Ask Finder: How do I pay a credit card from another bank?

Posted: 3 July 2019 5:02 pm
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Credit card providers offer many different ways to make payments, regardless of which bank you have your everyday account with.

Hi guys,
I have all my accounts with CommBank and can just transfer money from my everyday account to my credit card when I need to make a payment. I'm now looking at getting a credit card from a different bank but I'm just wondering how the payments would work when they come from a different bank account. Can you please explain the process to me?
Thanks,
New to comparisons

This is a great question for anyone who is thinking of getting a credit card from a different bank or provider. Paying a credit card from a different bank is similar to paying your phone or electricity bill. So, when you get the statement, you'll see all the different payment options available.

This typically includes BPAY, direct debit or mail.

So, as an example, say you wanted to pay off an ANZ credit card from your CommBank transaction account using BPAY. Here are the basic steps you would take:

  1. Get your credit card statement and find the BPAY biller code and reference number. If you're having trouble finding this, look for the BPAY logo or call your provider.
  2. Log in to your CommBank NetBank account.
  3. Select the "pay bills" option and choose the account you want to make a payment from.
  4. Enter the BPAY details from your credit card statement. With an ANZ credit card, the biller code is 6007 and the reference is your 16-digit account number.

You can use these steps with any bank or credit card provider. If you prefer, you could also make the BPAY payment from your everyday account by calling the bank and providing the BPAY details.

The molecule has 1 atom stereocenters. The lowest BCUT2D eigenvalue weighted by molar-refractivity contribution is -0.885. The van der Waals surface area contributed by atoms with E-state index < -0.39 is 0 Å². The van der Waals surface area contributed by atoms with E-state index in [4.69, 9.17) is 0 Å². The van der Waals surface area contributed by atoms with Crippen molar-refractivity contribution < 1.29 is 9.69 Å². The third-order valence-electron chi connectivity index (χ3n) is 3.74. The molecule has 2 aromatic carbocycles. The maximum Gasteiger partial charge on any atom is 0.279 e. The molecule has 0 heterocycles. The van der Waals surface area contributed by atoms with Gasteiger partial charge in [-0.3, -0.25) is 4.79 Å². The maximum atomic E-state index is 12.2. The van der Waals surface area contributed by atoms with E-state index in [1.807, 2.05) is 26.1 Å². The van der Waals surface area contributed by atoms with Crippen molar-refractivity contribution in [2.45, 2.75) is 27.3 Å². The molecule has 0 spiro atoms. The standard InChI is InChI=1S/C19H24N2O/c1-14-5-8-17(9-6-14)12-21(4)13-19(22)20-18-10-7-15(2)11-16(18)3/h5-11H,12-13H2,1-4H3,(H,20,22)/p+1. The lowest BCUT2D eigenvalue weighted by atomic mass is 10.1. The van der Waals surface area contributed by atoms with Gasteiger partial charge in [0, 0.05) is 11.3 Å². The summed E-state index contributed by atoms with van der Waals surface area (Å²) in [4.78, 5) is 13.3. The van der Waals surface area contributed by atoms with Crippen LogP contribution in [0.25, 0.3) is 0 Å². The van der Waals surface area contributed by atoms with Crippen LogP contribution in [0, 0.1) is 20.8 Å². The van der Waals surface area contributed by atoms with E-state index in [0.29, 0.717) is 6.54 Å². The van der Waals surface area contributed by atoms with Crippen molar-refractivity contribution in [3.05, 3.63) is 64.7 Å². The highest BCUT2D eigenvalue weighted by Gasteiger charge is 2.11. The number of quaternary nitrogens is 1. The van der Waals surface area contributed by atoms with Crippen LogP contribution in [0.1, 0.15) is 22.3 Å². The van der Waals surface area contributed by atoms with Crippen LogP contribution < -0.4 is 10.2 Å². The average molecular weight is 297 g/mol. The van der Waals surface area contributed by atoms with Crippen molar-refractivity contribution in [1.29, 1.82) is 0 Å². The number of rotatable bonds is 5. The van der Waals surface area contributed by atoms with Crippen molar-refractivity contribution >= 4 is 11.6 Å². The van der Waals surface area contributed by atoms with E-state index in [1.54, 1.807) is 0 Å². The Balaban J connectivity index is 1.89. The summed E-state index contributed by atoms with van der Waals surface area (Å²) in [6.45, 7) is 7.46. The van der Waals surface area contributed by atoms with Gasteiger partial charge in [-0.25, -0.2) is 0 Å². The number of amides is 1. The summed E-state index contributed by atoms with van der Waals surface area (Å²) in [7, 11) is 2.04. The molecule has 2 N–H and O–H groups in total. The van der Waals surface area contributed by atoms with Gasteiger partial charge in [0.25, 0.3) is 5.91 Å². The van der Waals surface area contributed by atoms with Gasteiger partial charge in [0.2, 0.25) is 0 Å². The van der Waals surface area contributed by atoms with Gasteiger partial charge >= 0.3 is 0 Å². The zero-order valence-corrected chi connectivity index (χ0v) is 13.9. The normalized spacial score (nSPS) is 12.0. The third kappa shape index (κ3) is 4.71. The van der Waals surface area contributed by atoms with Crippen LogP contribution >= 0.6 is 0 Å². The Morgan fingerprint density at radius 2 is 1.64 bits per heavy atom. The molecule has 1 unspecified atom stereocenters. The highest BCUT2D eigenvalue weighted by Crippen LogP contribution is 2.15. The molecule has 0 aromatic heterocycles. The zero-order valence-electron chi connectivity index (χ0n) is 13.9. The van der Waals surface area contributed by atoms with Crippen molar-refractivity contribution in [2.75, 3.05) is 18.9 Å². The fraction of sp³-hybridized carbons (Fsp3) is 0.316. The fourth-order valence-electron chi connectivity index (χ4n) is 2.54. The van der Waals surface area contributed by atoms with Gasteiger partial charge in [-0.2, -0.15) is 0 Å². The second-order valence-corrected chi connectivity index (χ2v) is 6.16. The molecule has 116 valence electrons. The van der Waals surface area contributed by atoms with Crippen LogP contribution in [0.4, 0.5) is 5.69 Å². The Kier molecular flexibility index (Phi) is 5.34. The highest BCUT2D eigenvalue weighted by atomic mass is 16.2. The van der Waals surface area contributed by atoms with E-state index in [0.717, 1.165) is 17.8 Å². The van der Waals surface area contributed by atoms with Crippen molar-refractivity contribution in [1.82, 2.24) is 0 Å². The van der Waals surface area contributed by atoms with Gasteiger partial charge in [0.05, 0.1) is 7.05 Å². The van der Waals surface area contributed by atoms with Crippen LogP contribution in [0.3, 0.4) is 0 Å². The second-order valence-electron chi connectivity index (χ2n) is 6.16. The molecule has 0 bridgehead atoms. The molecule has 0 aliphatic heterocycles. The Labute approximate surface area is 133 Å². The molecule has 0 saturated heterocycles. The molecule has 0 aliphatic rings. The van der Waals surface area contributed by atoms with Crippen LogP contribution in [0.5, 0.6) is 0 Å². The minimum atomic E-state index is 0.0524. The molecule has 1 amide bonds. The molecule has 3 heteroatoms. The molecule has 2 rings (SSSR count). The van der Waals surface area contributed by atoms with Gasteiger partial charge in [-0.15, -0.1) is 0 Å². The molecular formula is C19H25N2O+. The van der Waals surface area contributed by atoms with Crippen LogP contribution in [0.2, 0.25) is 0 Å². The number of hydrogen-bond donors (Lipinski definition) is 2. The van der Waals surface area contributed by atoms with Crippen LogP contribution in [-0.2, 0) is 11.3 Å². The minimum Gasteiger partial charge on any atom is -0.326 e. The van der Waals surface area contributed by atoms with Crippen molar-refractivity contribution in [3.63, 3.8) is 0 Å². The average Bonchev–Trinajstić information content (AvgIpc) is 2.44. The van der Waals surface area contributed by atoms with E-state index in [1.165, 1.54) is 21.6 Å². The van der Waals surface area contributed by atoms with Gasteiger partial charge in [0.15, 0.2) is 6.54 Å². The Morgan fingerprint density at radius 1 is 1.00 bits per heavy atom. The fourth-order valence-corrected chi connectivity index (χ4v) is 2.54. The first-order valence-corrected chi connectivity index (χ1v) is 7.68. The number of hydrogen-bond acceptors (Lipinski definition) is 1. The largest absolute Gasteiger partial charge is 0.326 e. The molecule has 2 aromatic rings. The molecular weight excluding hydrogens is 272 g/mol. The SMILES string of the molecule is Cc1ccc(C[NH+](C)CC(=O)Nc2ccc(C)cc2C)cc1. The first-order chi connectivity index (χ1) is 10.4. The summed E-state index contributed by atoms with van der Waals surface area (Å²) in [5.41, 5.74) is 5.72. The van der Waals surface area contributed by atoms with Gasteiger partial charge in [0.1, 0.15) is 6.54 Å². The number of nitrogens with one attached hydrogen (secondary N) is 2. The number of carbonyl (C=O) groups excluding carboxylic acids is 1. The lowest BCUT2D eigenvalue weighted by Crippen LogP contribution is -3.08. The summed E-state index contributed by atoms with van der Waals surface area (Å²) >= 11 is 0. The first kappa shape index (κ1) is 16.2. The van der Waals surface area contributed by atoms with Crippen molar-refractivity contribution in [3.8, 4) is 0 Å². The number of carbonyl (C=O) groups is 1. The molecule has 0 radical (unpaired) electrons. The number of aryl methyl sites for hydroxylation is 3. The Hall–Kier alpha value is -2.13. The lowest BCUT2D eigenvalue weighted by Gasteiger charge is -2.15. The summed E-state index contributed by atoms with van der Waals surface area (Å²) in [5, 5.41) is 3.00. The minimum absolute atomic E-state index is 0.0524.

And if you get a credit card from a different provider, you would just need to enter that provider's BPAY biller code and the reference number.

A handy detail to note: usually the reference number is your account number or the number on the front of your credit card. But it's ideal to look at your credit card statement to make sure these details are correct.

What about other payment options?

Paying your credit card using BPAY is pretty similar to any other transaction you make through your everyday bank account, which makes it a relatively easy switch if you're used to making payments through that account.

It's still worth understanding the other credit card payment options available, so let's take a look at the other common ones:

  • Direct debit. With direct debit (or AutoPay), the payment will be automatically taken from your transaction account each month. Similar to subscriptions for Netflix or the gym, you provide your transaction account details and select payment options, such as the frequency and amount (usually the minimum due, a set amount above that or the full amount).
  • Mail. You can post a cheque (or sometimes a money order) to the credit card provider using the address that's given on your statement. Most statements include a payment slip for you to fill out if you use this option. Keep in mind that you will need to post it with enough time for it to arrive by the due date on your statement.
  • Australia Post. Some credit card providers – including Citi and NAB – also let you pay your bills at Australia Post outlets that offer Bill@Post. You need to present your credit card and a form of payment (such as your debit card). There is a fee for this option, which varies but is usually around $2-$3 per payment.

Most credit cards give you at least three ways to pay your statement, regardless of whether you have other accounts with the same bank or provider. So it's just a matter of choosing the simplest way for you, whether that's BPAY, direct debit or even a cheque.

Ask Finder is a regular column where Finder's expert writers answer your questions. All rates and fees are correct at the time of publication and we only give general advice.

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